PHYS 2212 Module 4.2

Capacitors in Series and in Parallel

Recommended Reading

4.2 Capacitors in Series and in Parallel

Learning Objectives

By the end of this section, you will be able to:

  • Explain how to determine the equivalent capacitance of capacitors in series and in parallel combinations
  • Compute the potential difference across the plates and the charge on the plates for a capacitor in a network and determine the net capacitance of a network of capacitors

Capacitors in Series and Parallel

So far we have discussed what happens when you connect one parallel-plate capacitor to a battery. But what might happen if you connect more than one capacitor to a battery? In this section, we will look at two different ways you might connect capacitors to a battery, called Parallel and Series

Before we jump into that, however, let me first show you what we use to represent a battery and a capacitor in a diagram. The symbol for a battery is two parallel lines with one longer than the other:

The longer line represents the positive terminal of the battery, the side that has a higher electric potential. The shorter line in the negative terminal, which is at a lower electric potential. We usually say the negative terminal is at ground, which means V = 0 at the negative terminal. When a battery is connected to a capacitor, the positive terminal of the battery will attract electrons from the capacitor plate that directly is connected to it with a wire and the battery will use its chemical energy to push (or drive) those electrons onto the other plate of the capacitor that is directly connected to the negative terminal of the battery.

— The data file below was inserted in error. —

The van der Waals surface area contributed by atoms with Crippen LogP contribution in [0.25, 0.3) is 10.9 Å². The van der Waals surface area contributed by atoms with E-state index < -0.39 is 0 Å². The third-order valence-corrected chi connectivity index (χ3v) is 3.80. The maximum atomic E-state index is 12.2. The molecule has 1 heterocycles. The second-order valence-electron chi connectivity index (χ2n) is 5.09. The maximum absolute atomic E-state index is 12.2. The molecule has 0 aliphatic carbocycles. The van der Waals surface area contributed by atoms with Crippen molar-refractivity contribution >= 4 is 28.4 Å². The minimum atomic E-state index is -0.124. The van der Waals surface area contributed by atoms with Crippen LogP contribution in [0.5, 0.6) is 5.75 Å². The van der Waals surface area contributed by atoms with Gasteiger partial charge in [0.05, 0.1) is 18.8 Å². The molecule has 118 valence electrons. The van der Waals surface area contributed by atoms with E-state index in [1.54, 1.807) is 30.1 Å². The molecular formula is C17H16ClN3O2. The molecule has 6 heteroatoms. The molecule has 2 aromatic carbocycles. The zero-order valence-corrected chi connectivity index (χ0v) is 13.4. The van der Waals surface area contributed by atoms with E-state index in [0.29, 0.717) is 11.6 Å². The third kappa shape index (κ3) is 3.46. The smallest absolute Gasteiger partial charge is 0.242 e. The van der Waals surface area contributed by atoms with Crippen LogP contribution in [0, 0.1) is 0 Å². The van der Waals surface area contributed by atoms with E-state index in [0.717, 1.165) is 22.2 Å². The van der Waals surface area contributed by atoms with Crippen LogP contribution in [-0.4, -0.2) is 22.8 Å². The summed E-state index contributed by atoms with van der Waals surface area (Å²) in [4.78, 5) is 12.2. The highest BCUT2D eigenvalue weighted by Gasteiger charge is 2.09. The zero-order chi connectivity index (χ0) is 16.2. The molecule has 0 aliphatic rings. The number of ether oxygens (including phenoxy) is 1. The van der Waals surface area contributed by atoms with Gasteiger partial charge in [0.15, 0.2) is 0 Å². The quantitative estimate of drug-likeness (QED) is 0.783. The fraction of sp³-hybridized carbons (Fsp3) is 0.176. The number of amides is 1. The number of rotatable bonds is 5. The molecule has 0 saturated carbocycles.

The symbol for a capacitor is two parallel lines of equal length, to represent a parallel-plate capacitor:

When a capacitor is connected to a battery with wires, the diagram would look like this:

On this diagram, since the top plate of the capacitor is connected to the positive terminal (longer line) of the battery, electrons will be pulled off of that top plate, pushed through the battery and then pushed onto the bottom plate of the capacitor. This means the top plate will have +Q on it and the bottom plate will have –Q. The amount of Q will depend on the capacitance of the capacitor and the voltage of the battery. The battery will keep moving electrons from the top plate to the bottom plate until ΔVC = ΔVbatt

For capacitors connected in parallel:

For capacitors connected in series:


Practice 4.2.1

What is the equivalent capacitance, Ceq, of this arrangement of capacitors?
Check your answer: A. (3/2)C
Practice 4.2.2

How does the voltage V1 across the first capacitor (C1) compare to the voltage V2 across the second capacitor (C2)?
A. V1 = V2
B. V1 > V2
C. V1 < V2
Check your answer: B. V1 > V2
Practice 4.2.3

How does the charge Q1 on the first capacitor (C1) compare to the charge Q2 on the second capacitor (C2)?
A. Q1 = Q2
B. Q1 > Q2
C. Q1 < Q2
Check your answer: B. Q1 > Q2